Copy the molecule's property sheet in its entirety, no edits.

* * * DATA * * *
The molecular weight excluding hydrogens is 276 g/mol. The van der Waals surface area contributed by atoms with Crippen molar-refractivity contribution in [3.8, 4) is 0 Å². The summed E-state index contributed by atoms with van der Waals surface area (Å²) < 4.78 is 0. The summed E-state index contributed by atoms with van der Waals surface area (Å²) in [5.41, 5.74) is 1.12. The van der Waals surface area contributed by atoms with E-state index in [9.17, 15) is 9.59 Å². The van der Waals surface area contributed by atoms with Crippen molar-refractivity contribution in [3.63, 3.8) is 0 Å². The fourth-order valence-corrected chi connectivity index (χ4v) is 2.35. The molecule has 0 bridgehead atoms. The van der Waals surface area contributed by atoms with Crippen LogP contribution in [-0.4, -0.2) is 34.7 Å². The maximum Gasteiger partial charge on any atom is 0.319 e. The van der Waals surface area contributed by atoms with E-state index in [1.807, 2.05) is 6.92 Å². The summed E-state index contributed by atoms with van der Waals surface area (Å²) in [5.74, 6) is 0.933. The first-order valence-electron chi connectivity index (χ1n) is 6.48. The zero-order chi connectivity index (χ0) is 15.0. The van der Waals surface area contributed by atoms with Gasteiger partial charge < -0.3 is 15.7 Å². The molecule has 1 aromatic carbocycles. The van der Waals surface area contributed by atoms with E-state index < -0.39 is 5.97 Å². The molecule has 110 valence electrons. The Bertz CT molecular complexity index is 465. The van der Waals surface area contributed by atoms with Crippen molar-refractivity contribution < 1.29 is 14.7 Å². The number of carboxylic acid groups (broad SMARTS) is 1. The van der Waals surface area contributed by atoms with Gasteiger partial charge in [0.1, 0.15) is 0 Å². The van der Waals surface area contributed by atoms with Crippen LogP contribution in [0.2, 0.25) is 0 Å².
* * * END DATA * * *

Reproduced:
The molecular weight excluding hydrogens is 276 g/mol. The van der Waals surface area contributed by atoms with Crippen molar-refractivity contribution in [3.8, 4) is 0 Å². The summed E-state index contributed by atoms with van der Waals surface area (Å²) < 4.78 is 0. The summed E-state index contributed by atoms with van der Waals surface area (Å²) in [5.41, 5.74) is 1.12. The van der Waals surface area contributed by atoms with E-state index in [9.17, 15) is 9.59 Å². The van der Waals surface area contributed by atoms with Crippen molar-refractivity contribution in [3.63, 3.8) is 0 Å². The fourth-order valence-corrected chi connectivity index (χ4v) is 2.35. The molecule has 0 bridgehead atoms. The van der Waals surface area contributed by atoms with Crippen LogP contribution in [-0.4, -0.2) is 34.7 Å². The maximum Gasteiger partial charge on any atom is 0.319 e. The van der Waals surface area contributed by atoms with E-state index in [1.807, 2.05) is 6.92 Å². The summed E-state index contributed by atoms with van der Waals surface area (Å²) in [5.74, 6) is 0.933. The first-order valence-electron chi connectivity index (χ1n) is 6.48. The zero-order chi connectivity index (χ0) is 15.0. The van der Waals surface area contributed by atoms with Gasteiger partial charge < -0.3 is 15.7 Å². The molecule has 1 aromatic carbocycles. The van der Waals surface area contributed by atoms with E-state index < -0.39 is 5.97 Å². The molecule has 110 valence electrons. The Bertz CT molecular complexity index is 465. The van der Waals surface area contributed by atoms with Crippen molar-refractivity contribution < 1.29 is 14.7 Å². The number of carboxylic acid groups (broad SMARTS) is 1. The van der Waals surface area contributed by atoms with Gasteiger partial charge in [0.1, 0.15) is 0 Å². The van der Waals surface area contributed by atoms with Crippen LogP contribution in [0.2, 0.25) is 0 Å².